alternative to "trashed" (a real message this time)


Apologies to you and everyone for sending your message again.  I typed
the wrong characters...

   > I agree that the constructor can't assume the invariant.  This argues
   > that perhaps some special syntax should be used so that users
   > don't get confused.

   I'm not sure I understand; I thought that C++ constructors do have a
   fairly special syntax.

I meant special specification syntax.

Thanks for the example and reference to show you can invoke a destructor
and operator delete explictily.  This argues that one should just specify
the "filling in" on the part of the constructor, and the "anti-filling in"
of the destructor.

   There is a potential complicated difficulty here, as destructors are
   called on objects with virtual functions and base classes, the vptr
   must "swing" to that of the base class before executing the base
   class' destructor.  Is the destructor required to restore it to its
   original value, to make the second invocation work correctly?  The ARM
   is fairly silent on this point.  This question is relevant to
   something we're working on, too; I may query comp.std.c++ and see if
   any real language lawyers care to respond.

That seems like an implementation issue to me.  Clearly it should be
restored correctly...  one would hope that eventually implementations
would do that.

   >>   Symmetrically, destructors are distinguished member functions that get
   >>   to assume the class invariant on entry, but aren't required to
   >>   maintain them on exit.  Thus, if a class has a non-trivial invariant,
   >>   it is necessarily illegal to call a member function on an object after
   >>   its destructor is called; you can't establish the pre-condition that
   >>   the invariant holds!

   > But it's even illegal to call a member function if the invariant is trivial
   > (:-).

   I'm not sure I get your meaning; are you saying that it's illegal to
   call a member function on an object after its destructor has been
   called, even if the object has a trivial invariant the the destructor
   didn't invalidate?

No, I was saying that it's just plain wrong to call a member function after
the destructor is called.  I can't imagine that any sensible verification
logic would allow you to do anything on an object that has had its destructor
called.  My point was that the triviality of the class's invariant has
nothing to do with it.

   You could just define things this way; I was
   proposing a rationale for what distinguishes the destructor from other
   member functions.  If we accept that calling a destructor without
   doing a delete, via "p->~T()",  is legal, then there is especially
   good reason to treat the destructor differently from any other member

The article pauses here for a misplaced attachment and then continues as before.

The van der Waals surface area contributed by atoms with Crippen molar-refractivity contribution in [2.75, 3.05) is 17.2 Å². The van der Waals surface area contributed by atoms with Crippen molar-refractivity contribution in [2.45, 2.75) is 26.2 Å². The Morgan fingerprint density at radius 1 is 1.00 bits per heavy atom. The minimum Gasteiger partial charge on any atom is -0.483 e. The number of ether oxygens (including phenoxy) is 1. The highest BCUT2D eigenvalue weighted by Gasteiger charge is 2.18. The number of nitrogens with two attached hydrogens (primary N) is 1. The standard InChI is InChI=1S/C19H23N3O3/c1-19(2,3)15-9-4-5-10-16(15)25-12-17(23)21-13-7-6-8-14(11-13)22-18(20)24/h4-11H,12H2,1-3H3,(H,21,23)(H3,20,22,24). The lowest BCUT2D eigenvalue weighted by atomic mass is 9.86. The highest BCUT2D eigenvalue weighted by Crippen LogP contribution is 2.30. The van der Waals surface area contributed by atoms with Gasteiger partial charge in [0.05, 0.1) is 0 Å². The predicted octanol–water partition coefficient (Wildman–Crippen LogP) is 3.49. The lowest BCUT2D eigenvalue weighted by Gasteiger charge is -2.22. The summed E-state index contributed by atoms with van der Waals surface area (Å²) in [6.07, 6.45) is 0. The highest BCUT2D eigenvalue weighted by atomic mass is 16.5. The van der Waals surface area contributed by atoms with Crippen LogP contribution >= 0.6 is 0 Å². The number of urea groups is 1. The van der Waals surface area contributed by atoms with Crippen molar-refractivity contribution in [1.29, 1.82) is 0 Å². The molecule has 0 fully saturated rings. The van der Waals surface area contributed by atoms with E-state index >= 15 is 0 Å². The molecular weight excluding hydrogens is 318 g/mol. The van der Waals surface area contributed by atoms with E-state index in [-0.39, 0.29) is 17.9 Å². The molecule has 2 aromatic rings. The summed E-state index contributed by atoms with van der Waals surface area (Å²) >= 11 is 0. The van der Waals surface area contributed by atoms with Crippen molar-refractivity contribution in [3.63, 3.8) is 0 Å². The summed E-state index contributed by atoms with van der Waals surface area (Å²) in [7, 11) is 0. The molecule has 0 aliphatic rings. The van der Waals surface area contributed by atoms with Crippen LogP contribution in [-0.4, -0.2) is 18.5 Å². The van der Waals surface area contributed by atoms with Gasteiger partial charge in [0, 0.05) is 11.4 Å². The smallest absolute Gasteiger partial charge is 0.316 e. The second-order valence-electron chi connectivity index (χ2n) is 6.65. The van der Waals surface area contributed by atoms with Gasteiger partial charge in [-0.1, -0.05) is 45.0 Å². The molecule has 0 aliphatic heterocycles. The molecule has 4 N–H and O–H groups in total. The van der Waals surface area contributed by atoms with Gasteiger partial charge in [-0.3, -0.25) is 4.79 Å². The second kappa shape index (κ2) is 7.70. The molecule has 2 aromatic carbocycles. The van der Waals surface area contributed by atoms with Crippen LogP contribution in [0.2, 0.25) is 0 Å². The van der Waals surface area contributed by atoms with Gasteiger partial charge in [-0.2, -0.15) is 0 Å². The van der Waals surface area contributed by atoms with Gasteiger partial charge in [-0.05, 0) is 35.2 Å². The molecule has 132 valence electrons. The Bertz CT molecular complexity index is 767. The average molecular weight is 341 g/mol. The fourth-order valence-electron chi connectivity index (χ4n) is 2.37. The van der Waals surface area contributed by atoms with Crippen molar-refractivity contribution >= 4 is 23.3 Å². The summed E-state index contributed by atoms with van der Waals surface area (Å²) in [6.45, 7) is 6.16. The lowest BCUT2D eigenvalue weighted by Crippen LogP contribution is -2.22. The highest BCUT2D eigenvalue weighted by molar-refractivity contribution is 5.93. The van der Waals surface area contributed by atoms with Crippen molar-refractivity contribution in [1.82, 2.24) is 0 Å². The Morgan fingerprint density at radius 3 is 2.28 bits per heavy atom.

function.  Usually, it will happen to be different from other member
   functions in that it doesn't preserve the class invariant, in which
   case no member function can be called on an object after the
   destructor has.  But this is not always necessary, as in the case
   we're discussing.

I agree that one can call the destructor without calling delete.
I'm not sure I want to be able to specify that...  Is there any good reason
for doing it?

   > The only thing that worries me still is that one can construct an
   > object (on the run-time stack) without using new,
   > and destroy an object implictly by leaving a block.
   > 	{ Stack x;
   >	  ...
   >	}

   This seems to me exactly the reason for *not* mixing up the
   specification of the storage state with the effects of constructors
   and destructors; they really are complete separate in C++.  If I write
   a class T, there is *no way* I can keep a client from allocating
   instances of T on both the stack in the heap.  The semantic meaning of
   "new T" *really is* the composition of a call to "::operator new"
   followed by a constructor, and "delete p" really is a destructor
   invocation followed by "::operator delete".  So I persist in thinking
   that the specification of "operator new" and "operator delete" is
   where you should deal with FRESH and TRASHED.

   Think of it this way: C++ really isn't that different from C.  In C,
   you would call "malloc", and then, by convention, call an initialization
   routine to establish an invariant.  Similarly, you might call a
   destruction routine followed by "free".  C++ just codifies these

I guess I have to agree with this.  This is the position I started with.
But it does seem strange with respect to the other specs in a class.

Is the stuff you refer to as the "malloc plumber" a paper on specifying
storage allocation?